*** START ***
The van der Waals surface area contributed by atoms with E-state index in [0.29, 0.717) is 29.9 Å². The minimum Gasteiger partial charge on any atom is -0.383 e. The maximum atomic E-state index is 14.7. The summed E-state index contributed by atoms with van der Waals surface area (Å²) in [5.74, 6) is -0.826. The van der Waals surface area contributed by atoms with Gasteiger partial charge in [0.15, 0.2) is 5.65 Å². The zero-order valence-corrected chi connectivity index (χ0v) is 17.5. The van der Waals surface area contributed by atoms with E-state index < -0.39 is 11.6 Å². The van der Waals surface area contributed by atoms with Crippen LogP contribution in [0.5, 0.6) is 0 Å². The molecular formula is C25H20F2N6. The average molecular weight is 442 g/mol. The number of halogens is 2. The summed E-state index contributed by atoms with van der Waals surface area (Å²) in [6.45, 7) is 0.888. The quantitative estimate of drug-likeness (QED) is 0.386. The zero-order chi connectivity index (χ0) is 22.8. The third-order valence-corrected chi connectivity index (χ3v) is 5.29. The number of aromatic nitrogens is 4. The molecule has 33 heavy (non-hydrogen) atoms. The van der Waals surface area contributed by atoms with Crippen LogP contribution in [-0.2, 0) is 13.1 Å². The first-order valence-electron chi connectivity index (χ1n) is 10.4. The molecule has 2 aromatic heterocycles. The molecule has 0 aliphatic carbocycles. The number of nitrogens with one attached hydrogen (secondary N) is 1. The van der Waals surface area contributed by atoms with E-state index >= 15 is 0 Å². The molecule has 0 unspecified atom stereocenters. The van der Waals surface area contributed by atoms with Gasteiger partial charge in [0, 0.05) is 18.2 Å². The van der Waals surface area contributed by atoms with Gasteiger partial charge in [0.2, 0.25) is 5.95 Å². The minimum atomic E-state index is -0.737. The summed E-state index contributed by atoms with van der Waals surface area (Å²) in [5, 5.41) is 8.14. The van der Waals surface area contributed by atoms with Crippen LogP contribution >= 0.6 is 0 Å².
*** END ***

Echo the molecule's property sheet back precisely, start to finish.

The van der Waals surface area contributed by atoms with E-state index in [0.29, 0.717) is 29.9 Å². The minimum Gasteiger partial charge on any atom is -0.383 e. The maximum atomic E-state index is 14.7. The summed E-state index contributed by atoms with van der Waals surface area (Å²) in [5.74, 6) is -0.826. The van der Waals surface area contributed by atoms with Gasteiger partial charge in [0.15, 0.2) is 5.65 Å². The zero-order valence-corrected chi connectivity index (χ0v) is 17.5. The van der Waals surface area contributed by atoms with E-state index < -0.39 is 11.6 Å². The van der Waals surface area contributed by atoms with Crippen LogP contribution in [0.5, 0.6) is 0 Å². The molecular formula is C25H20F2N6. The average molecular weight is 442 g/mol. The number of halogens is 2. The summed E-state index contributed by atoms with van der Waals surface area (Å²) in [6.45, 7) is 0.888. The quantitative estimate of drug-likeness (QED) is 0.386. The zero-order chi connectivity index (χ0) is 22.8. The third-order valence-corrected chi connectivity index (χ3v) is 5.29. The number of aromatic nitrogens is 4. The molecule has 33 heavy (non-hydrogen) atoms. The van der Waals surface area contributed by atoms with Crippen LogP contribution in [-0.2, 0) is 13.1 Å². The first-order valence-electron chi connectivity index (χ1n) is 10.4. The molecule has 2 aromatic heterocycles. The molecule has 0 aliphatic carbocycles. The number of nitrogens with one attached hydrogen (secondary N) is 1. The van der Waals surface area contributed by atoms with E-state index >= 15 is 0 Å². The molecule has 0 unspecified atom stereocenters. The van der Waals surface area contributed by atoms with Gasteiger partial charge in [0, 0.05) is 18.2 Å². The van der Waals surface area contributed by atoms with Gasteiger partial charge in [0.2, 0.25) is 5.95 Å². The minimum atomic E-state index is -0.737. The summed E-state index contributed by atoms with van der Waals surface area (Å²) in [5, 5.41) is 8.14. The van der Waals surface area contributed by atoms with Crippen LogP contribution >= 0.6 is 0 Å².